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Within the Islamist movement who is moderate…and who is extremist? - Daily News Egypt

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Within the Islamist movement who is moderate…and who is extremist?

What degree of disagreement can be reached between those calling for the immediate enforcement of Islamic law and those calling for gradualism?

Farid Zahran

Immediately following the assassination of President Anwar Al-Sadat, the former regime imprisoned hundreds of democratic and leftist partisans so that it could carry out its widespread repression of political Islam without being accused of being hostile to either Islam or Muslims.

Under this policy for the equal distribution of injustice, hundreds of democratic and leftists leaders were arrested, starting the morning of 7 October and continuing in the days that followed.

Providence decreed that I was one of these hundreds; some of whom spent two months in prison, while others like myself were imprisoned more than ten months before being released in the last group of democratic and leftist forces who had been held for no reason or fault of their own.

This release came after the cycle of confrontation between the authorities and political Islam had widened. It had become clear that a just distribution of injustice no longer had to be justified in light of the Islamist forces’ growing danger compared to the democratic forces’ weakness and regression due to the continued conflict between them and the authorities throughout the 1970s, in addition to the authorities’ support of political Islam during the same period.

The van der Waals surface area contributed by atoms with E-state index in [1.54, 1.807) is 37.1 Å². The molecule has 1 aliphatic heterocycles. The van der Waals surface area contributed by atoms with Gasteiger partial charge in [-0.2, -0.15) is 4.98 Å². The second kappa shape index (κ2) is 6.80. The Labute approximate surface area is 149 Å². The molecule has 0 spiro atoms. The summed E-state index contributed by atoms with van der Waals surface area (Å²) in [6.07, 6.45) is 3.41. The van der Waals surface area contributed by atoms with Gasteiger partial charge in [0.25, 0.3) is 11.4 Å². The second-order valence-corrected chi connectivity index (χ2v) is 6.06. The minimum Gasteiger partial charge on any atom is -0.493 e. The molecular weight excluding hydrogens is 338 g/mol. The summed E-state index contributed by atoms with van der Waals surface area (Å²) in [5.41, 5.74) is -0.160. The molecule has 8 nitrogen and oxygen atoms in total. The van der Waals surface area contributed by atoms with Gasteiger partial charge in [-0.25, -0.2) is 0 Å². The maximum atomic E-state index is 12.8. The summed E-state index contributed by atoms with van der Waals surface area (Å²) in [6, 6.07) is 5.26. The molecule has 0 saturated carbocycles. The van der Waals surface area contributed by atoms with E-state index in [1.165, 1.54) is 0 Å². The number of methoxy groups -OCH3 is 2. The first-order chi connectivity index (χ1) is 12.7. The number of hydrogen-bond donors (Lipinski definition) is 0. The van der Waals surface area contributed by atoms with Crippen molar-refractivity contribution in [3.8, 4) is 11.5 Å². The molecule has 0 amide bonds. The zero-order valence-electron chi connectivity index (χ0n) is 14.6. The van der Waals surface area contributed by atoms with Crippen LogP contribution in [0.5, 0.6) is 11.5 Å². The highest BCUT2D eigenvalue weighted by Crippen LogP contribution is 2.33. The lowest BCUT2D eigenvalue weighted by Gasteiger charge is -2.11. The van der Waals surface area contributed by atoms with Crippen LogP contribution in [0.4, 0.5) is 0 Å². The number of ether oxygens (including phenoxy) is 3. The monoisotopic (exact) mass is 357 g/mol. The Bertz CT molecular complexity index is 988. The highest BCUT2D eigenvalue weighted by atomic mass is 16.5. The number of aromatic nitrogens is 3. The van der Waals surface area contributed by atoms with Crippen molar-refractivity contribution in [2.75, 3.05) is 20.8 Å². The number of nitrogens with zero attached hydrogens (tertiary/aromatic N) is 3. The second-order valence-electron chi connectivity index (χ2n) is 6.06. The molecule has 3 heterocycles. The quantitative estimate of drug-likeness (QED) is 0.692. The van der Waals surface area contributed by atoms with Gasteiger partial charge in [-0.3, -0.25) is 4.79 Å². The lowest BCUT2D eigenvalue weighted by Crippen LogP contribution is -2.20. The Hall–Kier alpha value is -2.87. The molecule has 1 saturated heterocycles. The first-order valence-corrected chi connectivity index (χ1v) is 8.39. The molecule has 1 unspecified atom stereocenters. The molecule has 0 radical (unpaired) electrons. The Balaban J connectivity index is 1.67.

While imprisoned in a cell block containing approximately twelve cells, each large enough for fourteen to sixteen prisoners, we members of democratic groups met hundreds of members and leaders of the Islamist movement. We occupied four cells while the Islamists occupied eight. Due to the large number of detainees and the small number of prisons at that time, each cell housed more than three times its planned capacity.

During the ten months that I spent in Leman Tora Prison, I was interested to learn about the Islamist movement and so talked with dozens of Islamist prisoners. One of the most striking and curious things to us democrats and leftists was the plurality of Islamist organisations.

Each organisation or group called for prayer independently and prayed on its own. Thus, we could learn the number of groups in the prison by observing the number of muezzins, especially during the morning prayer when stillness prevailed and we were able to count accurately.

It amazed us that we knew more than ten groups inside the ward and that didn’t include Gama’a Islamiyaa and Jihad, the most extreme armed group, as its members were incarcerated in other maximum security prisons where they were tortured in order to obtain confessions to help eliminate the group.

In my discussions with the Islamic leaders whom met in prison, I always stressed how the Islamists disagreed among themselves and were not able to settle their disagreements to become one group. I believed that this failure to unify the Islamist movement was evidence that there were not two camps, the land of belief and the land of disbelief. Then, I would ask: would the rule of any one group be Islamic rule?